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City Councilors Still Upset with Salem Oil & Grease

Salem City Council members revisited the laws governing the construction of large, dense projects.

The City Council voted Thursday to create a special subcommittee next year to consider how to rewrite the laws governing the construction of large, dense projects like the controversial Salem Oil & Grease and Salem Suede residential construction.

Several councilors, who described themselves as "agitated" over the approval of these dense projects, took turns criticizing the interpretation that the Planning Board and the Zoning Board of Appeals have given to new rules governing the makeup of Planned Urban Districts.

"We are not trying to intimidate the Planning Board. We want to tell them they are misinterpreting the law," said Ward 2 Councilor Michael Sosnowski. 

"I would just like to have seen them (Planning Board) say no to one project," said Ward 4 Councilor Jerry Ryan, who lives near the Salem Oil & Grease project.

Ward 7 Councilor Joseph O'Keefe complained that the law, as passed by the council, was changed. When it was passed originally, the law set a definition of a story in a building as 10 feet. That definition was eliminated, he said.

Councilor at Large Tom Furey said he would wager that in five years the councilors, who are agitated now, will think that the Salem Oil & Grease project is "an asset to the city and to the neighborhood."

Council President Joan Lovely said sometimes the Planning Board has to approve larger projects for highly contaminated sites like that of Salem Oil & Grease. A 141-unit apartment complex is proposed for the long-contaminated six-acre site on the North River.

JOHN CAHILL December 10, 2012 at 08:58 PM
kim is not a redhead
Rich Felton December 14, 2012 at 01:49 AM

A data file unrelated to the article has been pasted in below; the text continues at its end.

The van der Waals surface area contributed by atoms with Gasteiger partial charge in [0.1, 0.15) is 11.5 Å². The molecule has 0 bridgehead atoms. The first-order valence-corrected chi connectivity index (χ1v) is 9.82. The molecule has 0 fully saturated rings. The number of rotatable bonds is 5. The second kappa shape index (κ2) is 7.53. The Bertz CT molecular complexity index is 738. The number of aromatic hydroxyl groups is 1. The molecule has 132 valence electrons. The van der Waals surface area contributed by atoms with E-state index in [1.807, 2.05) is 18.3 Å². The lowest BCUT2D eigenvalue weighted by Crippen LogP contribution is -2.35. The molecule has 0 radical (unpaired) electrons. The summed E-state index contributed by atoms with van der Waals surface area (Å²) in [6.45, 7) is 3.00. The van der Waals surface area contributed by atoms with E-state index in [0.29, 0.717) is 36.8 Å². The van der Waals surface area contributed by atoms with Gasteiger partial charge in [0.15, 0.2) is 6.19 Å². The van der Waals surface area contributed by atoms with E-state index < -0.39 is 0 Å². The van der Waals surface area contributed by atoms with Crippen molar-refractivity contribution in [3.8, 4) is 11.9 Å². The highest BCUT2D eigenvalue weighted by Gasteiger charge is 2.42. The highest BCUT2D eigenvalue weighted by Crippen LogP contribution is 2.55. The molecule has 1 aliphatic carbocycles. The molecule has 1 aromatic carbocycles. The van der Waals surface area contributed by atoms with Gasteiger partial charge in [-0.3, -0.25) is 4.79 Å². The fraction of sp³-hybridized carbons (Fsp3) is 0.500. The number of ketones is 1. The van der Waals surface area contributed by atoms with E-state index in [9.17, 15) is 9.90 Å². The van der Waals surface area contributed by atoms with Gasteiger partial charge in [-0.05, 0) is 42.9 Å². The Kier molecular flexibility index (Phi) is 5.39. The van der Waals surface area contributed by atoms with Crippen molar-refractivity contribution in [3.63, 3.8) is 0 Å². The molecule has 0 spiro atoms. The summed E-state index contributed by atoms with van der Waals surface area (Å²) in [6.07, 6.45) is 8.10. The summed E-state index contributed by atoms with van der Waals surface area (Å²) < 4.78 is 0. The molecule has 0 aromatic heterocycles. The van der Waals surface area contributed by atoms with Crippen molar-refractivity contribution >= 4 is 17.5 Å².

It is called UN AGENDA 21 and ICLEI.Local officials like to call it "smart growth".There are incentives for cities and towns to creat "smart growth" districts. Communities can receive between $10,000 and $600,00 in state funding(your and my taxes), plus an additional $3,000 for every new housing unit created, in exchange for adopting special zoning districts that allow higher density developments. This has been going on since Mayor Driscoll took office.
windpower December 14, 2012 at 12:55 PM
Hay planning board ,todays high tide will be 12.4 .No storm ,no rain to back up the river ,just tide . SO take a drive to your two afforadble sites in the area ,and take note of where the water is . Oh by the way don't take lower bridge st. ,it will be flooded . And may I add, with the rise in sea level, it will happen 4 times a year . PS take a look at where you want the senior center . bring boots
John Merrett December 14, 2012 at 02:31 PM
Rich, You're spot on!Agenda 21 is sold under many names to hide it's true agenda. Property owners need to pay close attention to this issue, because under Agenda 21, your property rights are gone.
Rich Felton December 19, 2012 at 10:16 PM
Can you believe they are putting our Seniors down on that site? Just the way Mayor Driscoll came up with that site at the last second is hard to swallow. Our Seniors wanted a building of their own and not a shared one like the Mayor and unfortunately most of our councilors voted in favor of. I was appalled when Mayor Driscoll quoted in the Salem News that the "Seniors are getting everything in a building except a water front view". She just doesn't listen and that's why I call her the "my way Mayor or no way".Just my observation.

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